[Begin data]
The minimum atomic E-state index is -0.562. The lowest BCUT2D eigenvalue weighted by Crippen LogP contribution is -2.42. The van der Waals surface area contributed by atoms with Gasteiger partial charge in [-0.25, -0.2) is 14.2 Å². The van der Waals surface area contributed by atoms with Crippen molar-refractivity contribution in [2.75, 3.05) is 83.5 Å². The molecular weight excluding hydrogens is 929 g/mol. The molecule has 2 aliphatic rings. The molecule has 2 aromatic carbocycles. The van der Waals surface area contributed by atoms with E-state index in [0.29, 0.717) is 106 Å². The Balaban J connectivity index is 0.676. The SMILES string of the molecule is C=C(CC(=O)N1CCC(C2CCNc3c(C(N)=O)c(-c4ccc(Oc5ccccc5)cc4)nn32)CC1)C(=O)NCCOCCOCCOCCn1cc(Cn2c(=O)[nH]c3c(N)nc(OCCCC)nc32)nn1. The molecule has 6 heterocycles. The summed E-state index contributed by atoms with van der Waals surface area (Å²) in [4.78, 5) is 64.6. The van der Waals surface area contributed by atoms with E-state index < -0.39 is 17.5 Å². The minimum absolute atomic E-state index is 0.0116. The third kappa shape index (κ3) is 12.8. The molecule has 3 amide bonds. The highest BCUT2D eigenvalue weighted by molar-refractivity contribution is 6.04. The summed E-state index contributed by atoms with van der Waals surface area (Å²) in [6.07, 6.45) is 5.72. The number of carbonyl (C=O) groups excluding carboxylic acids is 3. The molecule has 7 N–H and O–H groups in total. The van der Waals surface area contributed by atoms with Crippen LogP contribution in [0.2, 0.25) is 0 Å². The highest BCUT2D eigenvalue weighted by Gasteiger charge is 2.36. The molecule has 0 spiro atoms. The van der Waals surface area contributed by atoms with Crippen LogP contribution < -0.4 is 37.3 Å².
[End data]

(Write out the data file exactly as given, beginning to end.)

The minimum atomic E-state index is -0.562. The lowest BCUT2D eigenvalue weighted by Crippen LogP contribution is -2.42. The van der Waals surface area contributed by atoms with Gasteiger partial charge in [-0.25, -0.2) is 14.2 Å². The van der Waals surface area contributed by atoms with Crippen molar-refractivity contribution in [2.75, 3.05) is 83.5 Å². The molecular weight excluding hydrogens is 929 g/mol. The molecule has 2 aliphatic rings. The molecule has 2 aromatic carbocycles. The van der Waals surface area contributed by atoms with E-state index in [0.29, 0.717) is 106 Å². The Balaban J connectivity index is 0.676. The SMILES string of the molecule is C=C(CC(=O)N1CCC(C2CCNc3c(C(N)=O)c(-c4ccc(Oc5ccccc5)cc4)nn32)CC1)C(=O)NCCOCCOCCOCCn1cc(Cn2c(=O)[nH]c3c(N)nc(OCCCC)nc32)nn1. The molecule has 6 heterocycles. The summed E-state index contributed by atoms with van der Waals surface area (Å²) in [4.78, 5) is 64.6. The van der Waals surface area contributed by atoms with E-state index < -0.39 is 17.5 Å². The minimum absolute atomic E-state index is 0.0116. The third kappa shape index (κ3) is 12.8. The molecule has 3 amide bonds. The highest BCUT2D eigenvalue weighted by molar-refractivity contribution is 6.04. The summed E-state index contributed by atoms with van der Waals surface area (Å²) in [6.07, 6.45) is 5.72. The number of carbonyl (C=O) groups excluding carboxylic acids is 3. The molecule has 7 N–H and O–H groups in total. The van der Waals surface area contributed by atoms with Crippen LogP contribution in [0.2, 0.25) is 0 Å². The highest BCUT2D eigenvalue weighted by Gasteiger charge is 2.36. The molecule has 0 spiro atoms. The van der Waals surface area contributed by atoms with Crippen LogP contribution < -0.4 is 37.3 Å².